After recovering from our Kilimanjaro trek, and spending a Swahili Christmas Day with our tour guide and his family, our next adventure was Ngorongoro crater. I had been on game drives before in southern Africa but this was a first for both Adam and Hussam. Ever since someone had first told me about Ngorongoro, I was dying to go see this huge locus of animals. We had a six hour pass in the crater, and immediately saw herds of zebra, gazelles, and wildebeests. Soon we saw a rare sight- an African wildcat, curled up taking a nap. Later large flocks of birds like ostrich and flamingos were sighted, and then an African buffalo- one of the “Big Five” here in Kenya. We saw a whole group of warthogs, and then –finally for me- some lions! We saw two different groupings of lions, both male and female. I was really excited about them. We spotted some more birds such as sacred ibis, guinea fowl, brave evula, and egrets. Then we ate lunch around a lake which was the playground of several hippos. After lunch, a pack of hyenas and then a pack of jackals passed us by. Some more birds- crowned cranes and yellow billed storks- and then a very, very rare sighting of a black rhino- another of the Big Five. A herd of elund rounded out our day at the crater. Just before we were leaving, we got a flat tire, so we actually extended our stay at the crater, and it was late at night before we got home.
The next day we took a horrible bus ride to Dar Es Salaam. Hot, noisy, dusty, and crowded, it was everything you’d expect from an African bus journey. OF COURSE we got to the ferry 15 minutes too late, so we spent the night in Dar, which isn’t really that great of a city. But we did have an amazing dinner at Chief’s Pride, a sort of locally-famous restaurant. The next morning we took the ferry over to Zanzibar, and we stayed there for three days. Zanzibar is a little island with a fascinating blend of culture and history. Originally home to the sultanate of Oman, the island still retains a curious mix of African, island, and Muslim culture. The main area, Stone Town, is full of tiny alleyways and stone houses, all with these huge brass-studded and intricately carved wooden doors and lintels. While on the island I went on a spice tour, and was able to see cinnamon, vanilla, chocolate, coffee, cardamom, nutmeg, mace, turmeric, and pepper, as well as several kinds of fruit. I had a Swahili lunch one day in a village, I visited the beach, and spent some time in a couple of bars with Adam and Hussam (understatement). The last day I was there I had a fabulous octopus curry with masala sauce over rice- absolutely delicious and only $5 US. You just can’t beat that. I was also able to do a little souvenir shopping and bought a dress, an island-y style purse, and some vanilla coffee, as well as a zebra Tingatinga painting. Plus- a pop culture bonus for me- Freddy Mercury was born in Stone Town (his parents were missionaries).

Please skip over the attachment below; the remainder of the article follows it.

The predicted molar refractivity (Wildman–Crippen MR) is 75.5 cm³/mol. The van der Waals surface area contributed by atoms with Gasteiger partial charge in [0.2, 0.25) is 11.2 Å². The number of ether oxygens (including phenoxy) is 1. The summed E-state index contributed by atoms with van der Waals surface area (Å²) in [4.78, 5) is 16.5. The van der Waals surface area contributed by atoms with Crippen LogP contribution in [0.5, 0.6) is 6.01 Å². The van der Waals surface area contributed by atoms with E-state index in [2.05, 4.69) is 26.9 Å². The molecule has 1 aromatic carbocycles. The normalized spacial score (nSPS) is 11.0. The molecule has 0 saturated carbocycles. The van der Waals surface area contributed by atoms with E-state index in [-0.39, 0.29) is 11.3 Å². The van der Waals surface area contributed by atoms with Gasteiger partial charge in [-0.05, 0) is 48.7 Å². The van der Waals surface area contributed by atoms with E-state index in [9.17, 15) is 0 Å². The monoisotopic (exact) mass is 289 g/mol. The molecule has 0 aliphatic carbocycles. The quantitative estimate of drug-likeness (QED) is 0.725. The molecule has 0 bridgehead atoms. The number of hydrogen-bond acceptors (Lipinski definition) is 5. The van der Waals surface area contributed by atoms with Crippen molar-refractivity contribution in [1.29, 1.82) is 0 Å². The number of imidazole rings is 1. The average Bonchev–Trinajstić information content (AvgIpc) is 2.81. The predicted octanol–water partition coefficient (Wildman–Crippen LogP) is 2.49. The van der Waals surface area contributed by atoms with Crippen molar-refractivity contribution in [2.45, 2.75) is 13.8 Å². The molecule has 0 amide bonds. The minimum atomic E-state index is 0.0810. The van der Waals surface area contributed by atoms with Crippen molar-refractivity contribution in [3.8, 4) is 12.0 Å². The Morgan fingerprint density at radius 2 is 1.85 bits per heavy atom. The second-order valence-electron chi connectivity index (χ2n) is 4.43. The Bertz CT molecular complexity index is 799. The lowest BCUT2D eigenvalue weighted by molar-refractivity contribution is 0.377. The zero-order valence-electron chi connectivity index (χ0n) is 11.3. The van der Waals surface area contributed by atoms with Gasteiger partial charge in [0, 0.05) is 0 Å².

We wanted to be in Kenya for the New Year, so we decided to fly from Zanzi to Mombasa. Once in Mombasa, we got a cab but they took us to the wrong hostel on the beach. Luckily this one was able to squeeze us in, so we wound up staying there for two days. Very relaxing, just lazing around and reading a lot. There was a movie theater nearby and we saw a movie on New Year’s Day. Finally we headed further north for our original hostel on the beach. We stayed in banda huts (thatched roofs, sand floor, mosquito nets) and enjoyed some tasty grilled seafood and cold beers for two more days. Sharing a hut with Adam is always hilarious. For one of us, at least.
We visited Mombasa’s Old Town district but were not too impressed. I think that one day soon that area will be cleared up and it could be a great tourist area, but for now its too run-down. We got tickets for the sleeper train to Nairobi, grabbed a pizza for dinner, and boarded the overnight train. The train goes right through Tsavo National Park, so we were able to see a few animals such as wildebeest and gazelles. I totally love overnight trains! We arrived in Nairobi around noon the next day, and spent the last two days of our vacation in the city. We were pretty tired of traveling by that point, so we didn’t sightsee much beyond the Kenya National Museum, which was actually pretty good. We did see two more movies, indulge in a bit of shopping, and several cold beers. By the time our flight for Khartoum left on Friday, I think we were happy to be heading ‘home’.